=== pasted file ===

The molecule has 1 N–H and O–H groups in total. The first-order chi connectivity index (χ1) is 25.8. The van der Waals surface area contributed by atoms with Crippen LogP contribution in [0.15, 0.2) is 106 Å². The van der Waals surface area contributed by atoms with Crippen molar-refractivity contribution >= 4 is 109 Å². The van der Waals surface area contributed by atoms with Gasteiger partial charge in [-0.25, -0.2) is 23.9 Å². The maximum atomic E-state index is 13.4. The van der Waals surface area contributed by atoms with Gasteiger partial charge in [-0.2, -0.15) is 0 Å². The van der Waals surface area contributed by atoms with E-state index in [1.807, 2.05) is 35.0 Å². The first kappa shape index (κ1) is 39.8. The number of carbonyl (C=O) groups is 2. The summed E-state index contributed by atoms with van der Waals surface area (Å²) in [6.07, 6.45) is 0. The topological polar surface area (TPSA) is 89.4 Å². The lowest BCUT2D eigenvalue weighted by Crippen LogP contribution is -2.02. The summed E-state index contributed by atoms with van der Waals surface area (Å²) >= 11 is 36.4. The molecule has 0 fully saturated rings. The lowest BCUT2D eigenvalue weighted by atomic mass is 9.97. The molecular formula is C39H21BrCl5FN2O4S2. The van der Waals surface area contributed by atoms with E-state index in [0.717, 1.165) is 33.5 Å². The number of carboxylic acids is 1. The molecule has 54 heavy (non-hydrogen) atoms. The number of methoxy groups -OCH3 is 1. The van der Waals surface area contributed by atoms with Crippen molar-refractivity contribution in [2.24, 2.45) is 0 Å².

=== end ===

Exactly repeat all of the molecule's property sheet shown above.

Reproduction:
The molecule has 1 N–H and O–H groups in total. The first-order chi connectivity index (χ1) is 25.8. The van der Waals surface area contributed by atoms with Crippen LogP contribution in [0.15, 0.2) is 106 Å². The van der Waals surface area contributed by atoms with Crippen molar-refractivity contribution >= 4 is 109 Å². The van der Waals surface area contributed by atoms with Gasteiger partial charge in [-0.25, -0.2) is 23.9 Å². The maximum atomic E-state index is 13.4. The van der Waals surface area contributed by atoms with Gasteiger partial charge in [-0.2, -0.15) is 0 Å². The van der Waals surface area contributed by atoms with E-state index in [1.807, 2.05) is 35.0 Å². The first kappa shape index (κ1) is 39.8. The number of carbonyl (C=O) groups is 2. The summed E-state index contributed by atoms with van der Waals surface area (Å²) in [6.07, 6.45) is 0. The topological polar surface area (TPSA) is 89.4 Å². The lowest BCUT2D eigenvalue weighted by Crippen LogP contribution is -2.02. The summed E-state index contributed by atoms with van der Waals surface area (Å²) >= 11 is 36.4. The molecule has 0 fully saturated rings. The lowest BCUT2D eigenvalue weighted by atomic mass is 9.97. The molecular formula is C39H21BrCl5FN2O4S2. The van der Waals surface area contributed by atoms with E-state index in [0.717, 1.165) is 33.5 Å². The number of carboxylic acids is 1. The molecule has 54 heavy (non-hydrogen) atoms. The number of methoxy groups -OCH3 is 1. The van der Waals surface area contributed by atoms with Crippen molar-refractivity contribution in [2.24, 2.45) is 0 Å².